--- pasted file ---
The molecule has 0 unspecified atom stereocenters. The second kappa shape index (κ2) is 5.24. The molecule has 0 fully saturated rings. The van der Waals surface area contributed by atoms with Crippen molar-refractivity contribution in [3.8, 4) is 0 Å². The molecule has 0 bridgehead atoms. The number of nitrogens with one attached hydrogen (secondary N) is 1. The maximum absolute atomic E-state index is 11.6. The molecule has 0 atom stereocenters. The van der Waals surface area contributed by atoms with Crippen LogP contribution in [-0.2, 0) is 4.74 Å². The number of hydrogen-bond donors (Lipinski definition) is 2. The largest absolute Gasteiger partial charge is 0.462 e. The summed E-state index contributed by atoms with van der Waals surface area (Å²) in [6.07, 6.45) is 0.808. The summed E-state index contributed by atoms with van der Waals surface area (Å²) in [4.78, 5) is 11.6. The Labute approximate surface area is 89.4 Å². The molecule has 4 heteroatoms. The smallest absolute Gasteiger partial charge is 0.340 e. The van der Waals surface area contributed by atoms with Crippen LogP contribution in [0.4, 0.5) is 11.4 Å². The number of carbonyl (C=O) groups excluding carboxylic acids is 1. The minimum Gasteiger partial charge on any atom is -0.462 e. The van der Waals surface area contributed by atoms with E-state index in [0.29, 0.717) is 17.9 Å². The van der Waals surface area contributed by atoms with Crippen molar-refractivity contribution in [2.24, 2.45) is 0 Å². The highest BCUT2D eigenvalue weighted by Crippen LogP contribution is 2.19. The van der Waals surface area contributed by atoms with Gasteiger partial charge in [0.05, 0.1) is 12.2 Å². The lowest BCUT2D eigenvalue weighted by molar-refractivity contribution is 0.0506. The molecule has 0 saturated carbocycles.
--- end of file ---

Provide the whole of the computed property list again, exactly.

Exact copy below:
The molecule has 0 unspecified atom stereocenters. The second kappa shape index (κ2) is 5.24. The molecule has 0 fully saturated rings. The van der Waals surface area contributed by atoms with Crippen molar-refractivity contribution in [3.8, 4) is 0 Å². The molecule has 0 bridgehead atoms. The number of nitrogens with one attached hydrogen (secondary N) is 1. The maximum absolute atomic E-state index is 11.6. The molecule has 0 atom stereocenters. The van der Waals surface area contributed by atoms with Crippen LogP contribution in [-0.2, 0) is 4.74 Å². The number of hydrogen-bond donors (Lipinski definition) is 2. The largest absolute Gasteiger partial charge is 0.462 e. The summed E-state index contributed by atoms with van der Waals surface area (Å²) in [6.07, 6.45) is 0.808. The summed E-state index contributed by atoms with van der Waals surface area (Å²) in [4.78, 5) is 11.6. The Labute approximate surface area is 89.4 Å². The molecule has 4 heteroatoms. The smallest absolute Gasteiger partial charge is 0.340 e. The van der Waals surface area contributed by atoms with Crippen LogP contribution in [0.4, 0.5) is 11.4 Å². The number of carbonyl (C=O) groups excluding carboxylic acids is 1. The minimum Gasteiger partial charge on any atom is -0.462 e. The van der Waals surface area contributed by atoms with E-state index in [0.29, 0.717) is 17.9 Å². The van der Waals surface area contributed by atoms with Crippen molar-refractivity contribution in [2.24, 2.45) is 0 Å². The highest BCUT2D eigenvalue weighted by Crippen LogP contribution is 2.19. The van der Waals surface area contributed by atoms with Gasteiger partial charge in [0.05, 0.1) is 12.2 Å². The lowest BCUT2D eigenvalue weighted by molar-refractivity contribution is 0.0506. The molecule has 0 saturated carbocycles.